For once, I was thankful for the ridiculous way people drive in China.  By driving into oncoming traffic, cutting off people by turning at utterly inappropriate times, and speeding like a maniac, my driver got me to the airport JUST in time.  Just in time to find out that my flight was delayed two hours, that is. 

Trips home are always like this for me.  At this point, I’m unhappy to have left where I was and impatient to get where I’m going, but there’s ALWAYS a problem.  Each of the three times I’ve come to China before, the only delays have been on the last leg of the return trip, when I’m in America but not home, and it just seems cruel and unusual.  This whole days has been an absolute waste and an incongruously disappointing end to an otherwise amazing trip.

There are people I love all over the world and there is no small number of places I’d like to be . . . but the Changchun International Airport is not one of them. 

Goodbye, Xiao Zhang and Xiao Li

In Uncategorized on May 29, 2010 at 10:34 pm

They woke me up for breakfast, a veritable feast of leftovers.  I think they’re still going to be eating jiaozi for a few days, which means they won’t forget me right away! 

Xiao Zhang went to work but Xiao Li and I went back to sleep in her bed (and by bed, I mean floor).  We didn’t get up until after 9, which was such a ridiculous hour for her that she kept bringing it up all day long.  We went for a walk through town, buying ingredients and other things along the way.  I bought a pair of split-bottom pants for some friends who are expecting a baby, and a super-hot pair of pink Louis Vuitton leggings.  You know you want some!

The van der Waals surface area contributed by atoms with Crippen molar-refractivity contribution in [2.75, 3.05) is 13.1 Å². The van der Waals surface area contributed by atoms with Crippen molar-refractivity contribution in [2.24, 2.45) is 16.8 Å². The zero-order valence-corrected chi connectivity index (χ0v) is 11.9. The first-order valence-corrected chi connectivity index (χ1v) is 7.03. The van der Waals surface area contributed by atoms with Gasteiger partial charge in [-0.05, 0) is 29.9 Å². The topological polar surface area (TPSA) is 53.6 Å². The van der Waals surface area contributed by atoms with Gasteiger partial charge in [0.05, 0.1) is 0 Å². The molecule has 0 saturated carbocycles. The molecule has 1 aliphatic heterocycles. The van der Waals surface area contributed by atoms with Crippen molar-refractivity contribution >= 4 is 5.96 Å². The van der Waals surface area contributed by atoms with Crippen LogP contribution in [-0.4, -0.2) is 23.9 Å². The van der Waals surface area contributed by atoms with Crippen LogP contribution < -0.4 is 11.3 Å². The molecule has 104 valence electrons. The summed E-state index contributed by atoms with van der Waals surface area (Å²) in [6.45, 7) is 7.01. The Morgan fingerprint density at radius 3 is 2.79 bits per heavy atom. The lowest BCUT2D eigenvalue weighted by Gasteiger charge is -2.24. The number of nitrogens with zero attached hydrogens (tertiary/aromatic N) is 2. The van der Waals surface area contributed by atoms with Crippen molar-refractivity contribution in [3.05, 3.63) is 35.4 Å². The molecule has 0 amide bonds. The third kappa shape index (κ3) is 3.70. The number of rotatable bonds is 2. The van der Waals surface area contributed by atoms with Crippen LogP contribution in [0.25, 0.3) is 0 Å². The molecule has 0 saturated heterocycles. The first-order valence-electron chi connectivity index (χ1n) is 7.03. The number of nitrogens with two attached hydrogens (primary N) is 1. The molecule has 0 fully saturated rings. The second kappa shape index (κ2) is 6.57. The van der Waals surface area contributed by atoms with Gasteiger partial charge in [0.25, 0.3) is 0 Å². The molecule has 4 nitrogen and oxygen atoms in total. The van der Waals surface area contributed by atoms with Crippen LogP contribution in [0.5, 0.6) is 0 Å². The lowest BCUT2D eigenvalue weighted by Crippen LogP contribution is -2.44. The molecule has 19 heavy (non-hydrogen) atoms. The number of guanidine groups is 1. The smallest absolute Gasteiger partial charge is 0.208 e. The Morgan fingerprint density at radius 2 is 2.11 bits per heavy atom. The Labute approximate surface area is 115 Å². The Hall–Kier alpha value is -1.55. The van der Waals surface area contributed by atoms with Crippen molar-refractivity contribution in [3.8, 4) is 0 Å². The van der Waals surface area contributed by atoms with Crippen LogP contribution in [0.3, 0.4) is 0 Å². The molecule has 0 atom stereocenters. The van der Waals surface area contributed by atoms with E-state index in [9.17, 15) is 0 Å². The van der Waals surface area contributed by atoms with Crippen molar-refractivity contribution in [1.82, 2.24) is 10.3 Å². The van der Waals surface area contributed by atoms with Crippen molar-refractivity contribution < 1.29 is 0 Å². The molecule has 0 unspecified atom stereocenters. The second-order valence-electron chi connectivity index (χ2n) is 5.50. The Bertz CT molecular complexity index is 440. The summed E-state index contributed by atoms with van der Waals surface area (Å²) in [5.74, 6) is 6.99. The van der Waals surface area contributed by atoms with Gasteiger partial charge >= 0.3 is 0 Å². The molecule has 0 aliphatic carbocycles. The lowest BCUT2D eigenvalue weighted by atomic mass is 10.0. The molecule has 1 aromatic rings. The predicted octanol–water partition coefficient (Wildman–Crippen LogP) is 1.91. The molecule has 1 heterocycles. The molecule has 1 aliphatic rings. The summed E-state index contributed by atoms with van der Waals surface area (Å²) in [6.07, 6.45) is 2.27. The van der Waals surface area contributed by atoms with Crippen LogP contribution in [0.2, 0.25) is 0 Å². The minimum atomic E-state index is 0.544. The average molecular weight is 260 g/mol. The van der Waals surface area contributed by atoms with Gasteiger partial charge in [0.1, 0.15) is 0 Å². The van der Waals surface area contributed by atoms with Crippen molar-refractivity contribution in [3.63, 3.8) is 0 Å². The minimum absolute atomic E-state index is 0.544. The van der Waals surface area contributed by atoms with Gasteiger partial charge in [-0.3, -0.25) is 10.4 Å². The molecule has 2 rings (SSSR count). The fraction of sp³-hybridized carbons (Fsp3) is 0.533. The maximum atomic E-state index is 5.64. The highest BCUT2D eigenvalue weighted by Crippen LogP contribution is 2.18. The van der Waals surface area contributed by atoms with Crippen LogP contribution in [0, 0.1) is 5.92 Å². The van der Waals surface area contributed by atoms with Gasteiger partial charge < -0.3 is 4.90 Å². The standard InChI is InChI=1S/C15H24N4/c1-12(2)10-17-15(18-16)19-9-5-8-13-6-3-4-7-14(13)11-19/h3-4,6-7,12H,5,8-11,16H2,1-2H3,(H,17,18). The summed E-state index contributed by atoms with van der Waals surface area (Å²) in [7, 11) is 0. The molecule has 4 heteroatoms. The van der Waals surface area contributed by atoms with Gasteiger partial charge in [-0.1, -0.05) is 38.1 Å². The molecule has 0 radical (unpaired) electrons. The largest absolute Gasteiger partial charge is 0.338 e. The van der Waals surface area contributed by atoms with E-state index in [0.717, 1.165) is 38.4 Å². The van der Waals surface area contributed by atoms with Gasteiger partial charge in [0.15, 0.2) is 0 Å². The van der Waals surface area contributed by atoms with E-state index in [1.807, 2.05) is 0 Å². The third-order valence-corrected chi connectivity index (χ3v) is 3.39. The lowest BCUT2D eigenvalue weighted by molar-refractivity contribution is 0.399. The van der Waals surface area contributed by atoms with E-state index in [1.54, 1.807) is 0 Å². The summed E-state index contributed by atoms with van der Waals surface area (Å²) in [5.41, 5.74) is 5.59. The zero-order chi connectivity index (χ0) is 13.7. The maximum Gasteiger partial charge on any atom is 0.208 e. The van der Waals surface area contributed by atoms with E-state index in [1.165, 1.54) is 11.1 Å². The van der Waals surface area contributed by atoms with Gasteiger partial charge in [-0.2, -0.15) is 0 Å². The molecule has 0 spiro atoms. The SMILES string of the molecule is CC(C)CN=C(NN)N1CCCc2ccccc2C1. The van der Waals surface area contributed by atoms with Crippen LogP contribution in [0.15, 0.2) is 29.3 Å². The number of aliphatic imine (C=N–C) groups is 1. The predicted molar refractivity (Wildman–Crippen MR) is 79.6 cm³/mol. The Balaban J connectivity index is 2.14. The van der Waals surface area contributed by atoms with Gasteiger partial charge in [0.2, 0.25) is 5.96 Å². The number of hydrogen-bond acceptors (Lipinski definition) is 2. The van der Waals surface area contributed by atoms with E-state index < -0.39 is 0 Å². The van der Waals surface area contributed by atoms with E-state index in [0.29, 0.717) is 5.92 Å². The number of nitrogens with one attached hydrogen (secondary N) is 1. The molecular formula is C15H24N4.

We had a big lunch, our last together, then they took turns sitting and talking with me.  I got a picture of Xiao Zhang wearing the TU shirt we gave him two years ago!

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At 2, Mob Boss and his wife came to pick me up.  We made a stop to get my train ticket (which they insisted on buying) and then they took me to the bus stop.  We got there at 2:14 and the bus left at 2:15, but I refused to leave until I got one last picture:

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Then I was on a bus headed to Yanji.  It was just like last Friday – only the exact opposite.  The power plant was the last familiar thing I saw, and I hated to watch it recede behind me.  The trees still pointed relentlessly, but now they were pointing in the same direction as I was traveling, urging me onward and homeward.  Even my mood was the opposite – no longer excited, maybe a little melancholy.